DVC Celebrates Constitution Day Focusing On “Cancel Culture” and the Right to Free Speech


Photo courtesy of Wikimedia Commons; CC BY 2.0.

Christina Carasis, Staff

Freedom of speech is one of the most cherished – and lately, also one of the most controversial – rights we have as Americans. From accusations of fake news to the debate over politically correct speech, some believe free speech is being eroded before our very eyes.

Last week, to commemorate Constitution Day – an annual event celebrated on Sept. 17, the anniversary of the signing of the U.S. Constitution – Diablo Valley College hosted an expert panel via Zoom that included authors, journalists and professors to discuss the rising tide of “cancel culture” and what today’s charged culture-war debates mean for the future of free speech.

The conversation was steered by the chair of the Journalism program at DVC, Professor Mickey Huff, and co-sponsored by the Social Justice Program, Social Sciences, the Journalism Department, and the History Area at DVC, as well as the Student Life Office, Project Censored and the Media Freedom Foundation.

Speakers included Dan Kovalik, author of Cancel This Book: The Progressive Case Against Cancel Culture; Mnar Muhawesh Adley, editor-in-chief and founder of MintPress News and Behind the Headlines; and DVC professors Nolan Higdon (History and Media Studies) and Sangha Niyogi (Sociology and co-director of the Social Justice Program).

Professor Huff said the event was “all about celebrating the freedom of expression – the right to learn, the right to be heard and the right to listen, especially to the ideas that we may find abhorrent.”

He opened with a brief history of the Constitution and the right to free speech in America, and provided examples of the numerous attacks against that freedom –from the era of the abolitionists, through McCarthyism in the 1950s, to the Patriot Act signed by George W. Bush after 9/11. Huff ended by describing the rise of “cancel culture” as “a growing case of censorship that I frankly find alarming.”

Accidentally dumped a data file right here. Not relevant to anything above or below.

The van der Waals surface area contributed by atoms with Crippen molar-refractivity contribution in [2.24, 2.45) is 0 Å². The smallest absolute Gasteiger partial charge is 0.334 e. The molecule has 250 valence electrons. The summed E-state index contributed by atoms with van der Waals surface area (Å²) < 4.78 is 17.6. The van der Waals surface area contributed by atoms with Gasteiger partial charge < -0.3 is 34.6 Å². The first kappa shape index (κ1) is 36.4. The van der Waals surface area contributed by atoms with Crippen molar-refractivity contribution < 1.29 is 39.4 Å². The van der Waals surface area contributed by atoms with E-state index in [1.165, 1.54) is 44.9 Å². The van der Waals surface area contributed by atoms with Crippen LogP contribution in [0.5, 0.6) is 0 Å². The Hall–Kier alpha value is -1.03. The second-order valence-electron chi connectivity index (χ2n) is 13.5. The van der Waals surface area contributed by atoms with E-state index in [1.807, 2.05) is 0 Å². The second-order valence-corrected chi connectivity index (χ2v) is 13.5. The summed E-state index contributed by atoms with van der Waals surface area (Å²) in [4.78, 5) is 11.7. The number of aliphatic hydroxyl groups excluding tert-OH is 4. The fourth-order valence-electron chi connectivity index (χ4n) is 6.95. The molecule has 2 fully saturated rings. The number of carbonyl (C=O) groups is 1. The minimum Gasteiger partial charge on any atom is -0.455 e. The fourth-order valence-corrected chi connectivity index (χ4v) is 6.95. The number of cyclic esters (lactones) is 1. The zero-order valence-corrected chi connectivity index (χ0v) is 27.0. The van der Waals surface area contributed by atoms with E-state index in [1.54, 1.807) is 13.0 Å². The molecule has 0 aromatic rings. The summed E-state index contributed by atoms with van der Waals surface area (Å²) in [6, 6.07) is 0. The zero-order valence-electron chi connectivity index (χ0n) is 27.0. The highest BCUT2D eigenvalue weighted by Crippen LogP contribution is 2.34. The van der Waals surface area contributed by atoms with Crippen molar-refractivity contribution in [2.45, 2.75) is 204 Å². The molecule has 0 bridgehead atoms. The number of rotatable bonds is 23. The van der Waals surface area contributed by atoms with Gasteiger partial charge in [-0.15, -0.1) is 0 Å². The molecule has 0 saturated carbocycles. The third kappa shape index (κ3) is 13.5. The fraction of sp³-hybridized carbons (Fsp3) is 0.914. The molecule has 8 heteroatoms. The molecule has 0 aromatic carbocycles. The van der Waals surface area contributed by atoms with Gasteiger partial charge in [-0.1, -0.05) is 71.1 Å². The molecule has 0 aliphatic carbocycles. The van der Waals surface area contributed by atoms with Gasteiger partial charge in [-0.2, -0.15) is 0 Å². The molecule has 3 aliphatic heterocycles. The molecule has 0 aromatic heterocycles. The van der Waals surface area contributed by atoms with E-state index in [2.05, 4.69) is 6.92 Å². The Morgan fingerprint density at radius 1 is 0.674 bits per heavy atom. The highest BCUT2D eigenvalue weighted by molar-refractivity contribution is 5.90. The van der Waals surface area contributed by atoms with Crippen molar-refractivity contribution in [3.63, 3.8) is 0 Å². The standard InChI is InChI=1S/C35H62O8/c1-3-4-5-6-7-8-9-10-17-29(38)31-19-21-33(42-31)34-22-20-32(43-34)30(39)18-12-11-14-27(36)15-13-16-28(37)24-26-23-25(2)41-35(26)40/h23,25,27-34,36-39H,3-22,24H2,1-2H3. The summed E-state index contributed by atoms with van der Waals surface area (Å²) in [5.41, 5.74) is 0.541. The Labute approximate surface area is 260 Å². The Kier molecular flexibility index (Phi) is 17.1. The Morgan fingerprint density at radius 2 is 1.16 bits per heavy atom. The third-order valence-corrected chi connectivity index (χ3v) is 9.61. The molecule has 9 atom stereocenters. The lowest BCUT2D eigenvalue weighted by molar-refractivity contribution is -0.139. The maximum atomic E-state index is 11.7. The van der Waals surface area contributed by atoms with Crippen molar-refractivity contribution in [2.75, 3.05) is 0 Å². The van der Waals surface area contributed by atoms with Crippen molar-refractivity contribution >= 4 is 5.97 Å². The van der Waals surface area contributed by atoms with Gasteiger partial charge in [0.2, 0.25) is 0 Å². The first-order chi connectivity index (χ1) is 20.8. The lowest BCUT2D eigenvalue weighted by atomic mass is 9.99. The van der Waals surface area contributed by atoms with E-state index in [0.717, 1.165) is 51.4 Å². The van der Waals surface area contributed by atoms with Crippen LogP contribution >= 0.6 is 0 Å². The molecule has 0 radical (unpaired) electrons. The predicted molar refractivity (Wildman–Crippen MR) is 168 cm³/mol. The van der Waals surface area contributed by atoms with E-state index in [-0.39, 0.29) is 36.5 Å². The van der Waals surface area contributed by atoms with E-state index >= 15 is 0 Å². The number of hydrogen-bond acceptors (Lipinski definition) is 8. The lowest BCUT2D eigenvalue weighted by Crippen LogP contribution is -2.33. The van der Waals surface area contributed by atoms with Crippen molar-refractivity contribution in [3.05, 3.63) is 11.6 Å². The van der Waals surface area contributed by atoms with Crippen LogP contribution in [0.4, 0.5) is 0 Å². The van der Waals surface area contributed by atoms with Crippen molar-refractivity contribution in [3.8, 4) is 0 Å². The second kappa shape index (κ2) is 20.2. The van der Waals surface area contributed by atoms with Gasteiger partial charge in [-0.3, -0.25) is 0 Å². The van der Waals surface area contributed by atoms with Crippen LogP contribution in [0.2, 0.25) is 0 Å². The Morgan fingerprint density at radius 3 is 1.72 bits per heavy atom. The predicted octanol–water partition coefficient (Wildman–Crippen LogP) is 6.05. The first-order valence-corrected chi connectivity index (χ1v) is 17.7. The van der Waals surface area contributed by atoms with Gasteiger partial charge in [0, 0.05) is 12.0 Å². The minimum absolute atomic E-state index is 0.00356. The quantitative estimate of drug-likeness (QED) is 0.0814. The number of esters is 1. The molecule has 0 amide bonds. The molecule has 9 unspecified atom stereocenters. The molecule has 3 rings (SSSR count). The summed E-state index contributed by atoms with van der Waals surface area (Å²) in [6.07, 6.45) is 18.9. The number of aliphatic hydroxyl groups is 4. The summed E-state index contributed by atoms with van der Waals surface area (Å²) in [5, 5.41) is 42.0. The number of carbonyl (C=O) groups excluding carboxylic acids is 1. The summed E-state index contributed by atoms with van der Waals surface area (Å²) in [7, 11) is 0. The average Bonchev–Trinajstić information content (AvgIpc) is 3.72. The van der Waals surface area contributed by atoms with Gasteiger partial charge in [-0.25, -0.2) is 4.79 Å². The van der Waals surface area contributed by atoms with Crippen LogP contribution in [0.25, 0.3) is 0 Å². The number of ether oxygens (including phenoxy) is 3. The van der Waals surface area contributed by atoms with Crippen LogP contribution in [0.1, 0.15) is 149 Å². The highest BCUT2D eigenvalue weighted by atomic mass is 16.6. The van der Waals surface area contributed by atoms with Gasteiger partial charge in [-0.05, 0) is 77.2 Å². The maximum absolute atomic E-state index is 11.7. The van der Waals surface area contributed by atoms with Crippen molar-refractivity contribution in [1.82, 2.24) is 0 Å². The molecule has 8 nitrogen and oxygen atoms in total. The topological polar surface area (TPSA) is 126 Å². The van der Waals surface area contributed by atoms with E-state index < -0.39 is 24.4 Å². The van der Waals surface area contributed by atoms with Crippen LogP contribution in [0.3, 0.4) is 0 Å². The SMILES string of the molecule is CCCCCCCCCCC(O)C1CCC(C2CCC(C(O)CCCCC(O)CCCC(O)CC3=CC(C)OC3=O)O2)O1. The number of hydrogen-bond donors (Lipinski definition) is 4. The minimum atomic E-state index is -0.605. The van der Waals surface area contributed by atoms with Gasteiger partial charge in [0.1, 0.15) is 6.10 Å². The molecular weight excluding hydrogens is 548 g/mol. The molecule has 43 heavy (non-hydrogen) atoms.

The panelists debated a variety of viewpoints about today’s fraught political and cultural climate, with some expressing deep concern about censorship and others saying they were relieved that hate speech today is less tolerated than it was in the past.

A common focus among the speakers was Big Tech, and the role that social media giants like Facebook and Twitter are playing in cases of censorship. Author Dan Kovalik noted that “there has been a shift between the left and the right on free speech,” and claimed that government censorship, once associated primarily with only right-wing ideology, is now being embraced by the left in the name of rooting out “fake news.”

Mnar Muhawesh Adley knows this all too well. Her journalistic work with Mintpress News covering abuses and the struggle for freedom in Palestine has been heavily censored and attacked as both “fake news” and anti-Semitic hate speech, she said.

In fact, Muhawesh Adley shared that after the 2016 partnership of Facebook and the Atlantic Council – a think tank the social media giant brought in to censor so-called “fake news” – the number of Mintpress viewers on Facebook drastically declined overnight.

“The term ‘anti-semitism’ is being weaponized to shut down any criticism of Israel,” she said. “We are living in a time where our First Amendment rights are being trampled on.”

While she agreed that oppressed groups are often the most likely to be censored, politically and socially, Professor Sangha Niyogi argued that “speech can incite violence against minority groups” and raised the question of “what kind of racist speech should be prohibited?”

Niyogi spoke about hate speech, which expresses or incites hatred toward people on the basis of their identity, and said that censorship and “cancel culture” can be used – in a positive sense – to fight against it.

She emphasized that “hate speech is something that society must take seriously, not dismiss as something that might, at worst, hurt the feelings of some over-sensitive liberals.”

Once the panel opened up for a Q&A, many students asked questions about how to get involved in the movement to protect free speech and where to find out more information. Huff recommended both Project Censored and the Media Freedom Foundation as places for students to learn more.

He concluded the meeting by paraphrasing the famous fictional professor fighting for freedom in Harry Potter, Albus Dumbledore, saying: “We live in a time where we can choose what is easy or what is right – and we should choose what is right.”